Document Type

Technical Report

Publication Date

1987-10-02

Filename

WUCS-87-27.pdf

DOI:

10.7936/K7K935WG

Technical Report Number

WUCS-87-27

Abstract

The problem considered in this paper is to find an assignment of logic components to processors which will achieve logic simulation speed-ups approaching the ideal for large processor populations. This problem becomes particularly important when a significant portion of the speed-up expected from logic simulation engines is attributed to load sharing (as opposed to obtaining speed-up by employing specialized hardware to carry out specific tasks associated with the simulation process such as event queue manipulation or function evaluation). Our research considers this problem for a particular multiprocessor simulation architecture for which a performance model has bene developed. The model is parameterized on the basis of workload characteristics, architecture design parameters, and load (processing and communication) distribution. Workload characteristics were derived from actual VLSI circuit simulations. An approach to the component assignment problem is presented and evaluated using this data.

The circuits that we are considering have component populations in the tens and hundreds of thousands. Since the optimal component assignment problem is NP-complete, a heuristic assignment is considered and its performance compared against a simple random assignment algorithm (i.e. components are assigned to processors such that each processor is chosen with equal probability). The random assignment method, though simple, is shown analytically to have large communication requirements even for the small number of processors (e.g. five). This approach therefore limits the number of processors which can be effectively applied towards speeding up the simulation process through exploitation of computational parallelism. The heuristic examined in this paper attempts to improve on the random assignment method by reducing the communication volume while maintaining the degree of parallelism in the random method. Results show that for tens of processors and circuit sizes in the tens of thousands, the heuristic can reduce the message volume in the benchmark circuits by a factor of between 2 and 4.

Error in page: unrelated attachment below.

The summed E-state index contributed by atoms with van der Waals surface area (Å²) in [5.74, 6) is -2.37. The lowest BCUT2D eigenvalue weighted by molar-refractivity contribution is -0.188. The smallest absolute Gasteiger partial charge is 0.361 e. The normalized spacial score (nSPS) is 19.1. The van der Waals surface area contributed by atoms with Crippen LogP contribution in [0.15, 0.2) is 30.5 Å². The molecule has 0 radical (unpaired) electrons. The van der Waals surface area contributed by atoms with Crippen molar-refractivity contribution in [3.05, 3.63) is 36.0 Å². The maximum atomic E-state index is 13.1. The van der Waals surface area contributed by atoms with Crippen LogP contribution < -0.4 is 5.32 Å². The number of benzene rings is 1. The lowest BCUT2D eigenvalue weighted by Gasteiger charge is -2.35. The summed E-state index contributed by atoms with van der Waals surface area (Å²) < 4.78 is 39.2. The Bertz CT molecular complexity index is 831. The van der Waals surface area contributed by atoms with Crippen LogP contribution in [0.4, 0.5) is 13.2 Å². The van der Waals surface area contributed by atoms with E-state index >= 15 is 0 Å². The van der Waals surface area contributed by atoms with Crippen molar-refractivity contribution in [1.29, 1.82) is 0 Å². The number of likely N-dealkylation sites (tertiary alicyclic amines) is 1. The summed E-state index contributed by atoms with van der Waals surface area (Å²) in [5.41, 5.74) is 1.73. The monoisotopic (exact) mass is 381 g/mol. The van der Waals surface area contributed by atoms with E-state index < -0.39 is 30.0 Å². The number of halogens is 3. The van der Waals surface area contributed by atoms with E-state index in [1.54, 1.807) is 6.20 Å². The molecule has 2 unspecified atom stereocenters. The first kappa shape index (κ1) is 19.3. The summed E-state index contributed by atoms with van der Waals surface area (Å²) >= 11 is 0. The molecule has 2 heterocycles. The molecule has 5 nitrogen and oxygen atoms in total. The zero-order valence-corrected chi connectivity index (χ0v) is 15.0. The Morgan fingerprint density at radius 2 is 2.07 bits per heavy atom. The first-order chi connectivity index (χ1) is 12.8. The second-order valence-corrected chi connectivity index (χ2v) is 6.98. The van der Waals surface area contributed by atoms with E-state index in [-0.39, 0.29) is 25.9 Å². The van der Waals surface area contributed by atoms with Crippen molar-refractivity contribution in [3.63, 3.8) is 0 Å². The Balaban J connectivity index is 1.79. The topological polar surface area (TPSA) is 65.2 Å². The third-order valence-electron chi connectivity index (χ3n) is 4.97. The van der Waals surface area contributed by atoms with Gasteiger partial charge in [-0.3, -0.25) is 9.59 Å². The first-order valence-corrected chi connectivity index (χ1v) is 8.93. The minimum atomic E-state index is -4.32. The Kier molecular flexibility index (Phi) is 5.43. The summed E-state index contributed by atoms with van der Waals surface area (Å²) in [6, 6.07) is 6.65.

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Permanent URL: http://dx.doi.org/10.7936/K7K935WG

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